Yes, there are savings accounts paying 6%. But here’s what you need to know before you opt in

Updated: June 16, 2022 at 10:49 a.m. ET

 We dive into what high yield savings accounts are offering now.

Want to earn more on your savings? Here are some things to consider. Getty Images/iStockphoto

Interest rates on savings accounts are rising, but they’re still low. Indeed, the national average interest rate on a savings account is just 0.07%, though you can find plenty of online banks paying around 1% (you can see some of the savings accounts paying the highest rates here). And even though those rates may not stop you in your tracks, that doesn’t mean you shouldn’t save — experts say you’ll need 6-9 months’ worth of expenses in savings. But it does mean you’re probably wondering: Where can I earn more? 

A number of banks are now advertising higher rates on savings, but, of course, you need to understand the fine print (and often you’re better off just opting for one of the higher yield accounts paying about 1%). Digital Federal Credit Union offers 6.17%, Blue Federal Credit Union offers 5.00%, Landmark Credit Union offers 7.50%, online bank Mango Money offers 6.00% and Consumers Credit Union and online bank T-Mobile Money, both offer 4.00%. “It’s not that these advertised high-yield accounts are illegitimate, but they definitely are not as impressive as they appear,” says Lauren Anastasio, director of financial advice at Stash. Adds Greg McBride, chief financial analyst at Bankrate: “Most accounts paying 4% to 7% only do so up to a limit,” and there are often other requirements outlined in the fine print for you to get the high APY too, like joining the credit union, for example. 

Indeed, here’s some of the fine print on these offers: Landmark requires direct deposit to earn the 7.50% APY, and you only get that percentage on up to $500. Mango Money requires at least $1,500 in signature purchases a month with the Mango prepaid card to qualify for 6.00% APY and that’s only on up to $2,500. Consumers Credit Union Rewards Checking requires $1,000 in monthly credit card purchases in addition to other requirements to qualify for 4.09% APY on up to $10,000.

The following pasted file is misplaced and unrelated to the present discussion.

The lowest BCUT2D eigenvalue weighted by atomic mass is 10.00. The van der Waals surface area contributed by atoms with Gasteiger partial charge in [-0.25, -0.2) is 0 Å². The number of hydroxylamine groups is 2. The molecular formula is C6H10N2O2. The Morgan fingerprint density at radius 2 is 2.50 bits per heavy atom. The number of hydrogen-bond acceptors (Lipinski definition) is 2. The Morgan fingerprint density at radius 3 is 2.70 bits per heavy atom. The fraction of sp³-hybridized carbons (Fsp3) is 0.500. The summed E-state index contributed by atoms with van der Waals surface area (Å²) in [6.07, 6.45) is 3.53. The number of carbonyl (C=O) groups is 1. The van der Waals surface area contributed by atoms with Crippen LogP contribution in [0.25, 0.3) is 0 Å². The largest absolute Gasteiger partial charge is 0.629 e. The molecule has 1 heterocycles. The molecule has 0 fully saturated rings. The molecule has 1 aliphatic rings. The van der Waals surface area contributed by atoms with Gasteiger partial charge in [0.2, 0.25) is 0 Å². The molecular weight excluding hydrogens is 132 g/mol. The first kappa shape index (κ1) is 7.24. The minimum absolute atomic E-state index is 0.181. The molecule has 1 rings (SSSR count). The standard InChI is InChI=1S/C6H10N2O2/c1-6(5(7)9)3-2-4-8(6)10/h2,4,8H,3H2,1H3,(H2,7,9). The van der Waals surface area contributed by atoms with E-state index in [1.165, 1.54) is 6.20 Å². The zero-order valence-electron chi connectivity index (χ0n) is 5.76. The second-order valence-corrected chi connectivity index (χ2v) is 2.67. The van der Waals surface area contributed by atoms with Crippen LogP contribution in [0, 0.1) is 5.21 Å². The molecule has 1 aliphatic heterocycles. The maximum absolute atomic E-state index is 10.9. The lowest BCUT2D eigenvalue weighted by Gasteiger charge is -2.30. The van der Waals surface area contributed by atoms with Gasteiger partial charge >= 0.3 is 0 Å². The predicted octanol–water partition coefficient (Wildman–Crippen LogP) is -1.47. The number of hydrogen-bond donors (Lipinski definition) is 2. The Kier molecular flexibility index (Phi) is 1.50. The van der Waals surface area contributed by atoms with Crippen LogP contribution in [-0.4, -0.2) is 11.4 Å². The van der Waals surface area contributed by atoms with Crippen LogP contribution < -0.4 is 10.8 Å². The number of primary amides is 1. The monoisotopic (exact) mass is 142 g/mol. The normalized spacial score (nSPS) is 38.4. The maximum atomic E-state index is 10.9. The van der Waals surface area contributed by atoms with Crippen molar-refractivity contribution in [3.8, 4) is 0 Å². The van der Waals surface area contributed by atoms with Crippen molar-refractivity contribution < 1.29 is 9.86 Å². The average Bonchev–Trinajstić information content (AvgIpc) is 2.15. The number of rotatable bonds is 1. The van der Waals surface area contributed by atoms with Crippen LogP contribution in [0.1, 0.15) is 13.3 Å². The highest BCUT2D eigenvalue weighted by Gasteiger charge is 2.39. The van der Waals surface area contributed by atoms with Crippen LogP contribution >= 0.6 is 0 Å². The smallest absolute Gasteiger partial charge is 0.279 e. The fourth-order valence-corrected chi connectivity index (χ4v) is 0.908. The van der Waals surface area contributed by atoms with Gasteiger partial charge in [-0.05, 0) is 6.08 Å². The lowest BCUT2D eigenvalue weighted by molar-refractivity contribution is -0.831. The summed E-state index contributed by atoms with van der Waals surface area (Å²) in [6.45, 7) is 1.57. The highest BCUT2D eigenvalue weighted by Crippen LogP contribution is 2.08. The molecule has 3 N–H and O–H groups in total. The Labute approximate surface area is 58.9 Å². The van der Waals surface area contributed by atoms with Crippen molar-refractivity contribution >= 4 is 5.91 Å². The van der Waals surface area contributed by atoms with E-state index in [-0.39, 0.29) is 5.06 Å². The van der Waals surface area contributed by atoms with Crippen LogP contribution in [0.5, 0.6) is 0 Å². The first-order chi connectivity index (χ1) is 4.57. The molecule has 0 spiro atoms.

If you do the math, based on the fine print, what you’d actually be earning may not be worth the headache of moving accounts, pros say. Anastasio gives this hypothetical example: “If you were to deposit $500 into an account that pays 6% annually, compounded monthly, at the end of the year you will have earned a little over $30. With rates as low as  0.10% on your remaining balance, the $30 really may not be enough for the time and energy it would take to open and fund a new account,” says Anastasio. That means to get the most value for your money you might need “to open multiple accounts at different banks or just find one that pays a competitive return on your entire balance,” says McBride. (You can see some of the savings accounts paying the highest rates here.)

You might opt for the latter: “There are online savings accounts at federally-insured financial institutions that are available to consumers in all 50 states with no minimum deposit that are paying as much as 1.25% and rising. These accounts are literally available to everyone, and the yield is earned on your entire balance, representing an immediate 10-fold or more improvement over your current interest earnings,” says McBride.

No matter what you decide to do, if you see a savings offer now or in the future, read the fine print, research the financial institution and the offer, and verify it through trusted sources, says Chanelle Bessette, banking specialist at Nerdwallet. “Always make sure you’re depositing money directly with a regulated and federally-insured financial institution,” says McBride. Adds Bessette: “They should be insured via the FDIC or NCUA or work directly with a bank or credit union that is. Another way to see if a financial institution is legitimate is to look up any formal complaints or disciplinary actions that have been filed through sources like the Better Business Bureau or the Consumer Financial Protection Bureau,” says Bessette.

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Alisa Wolfson is a reporter for MarketWatch Picks.

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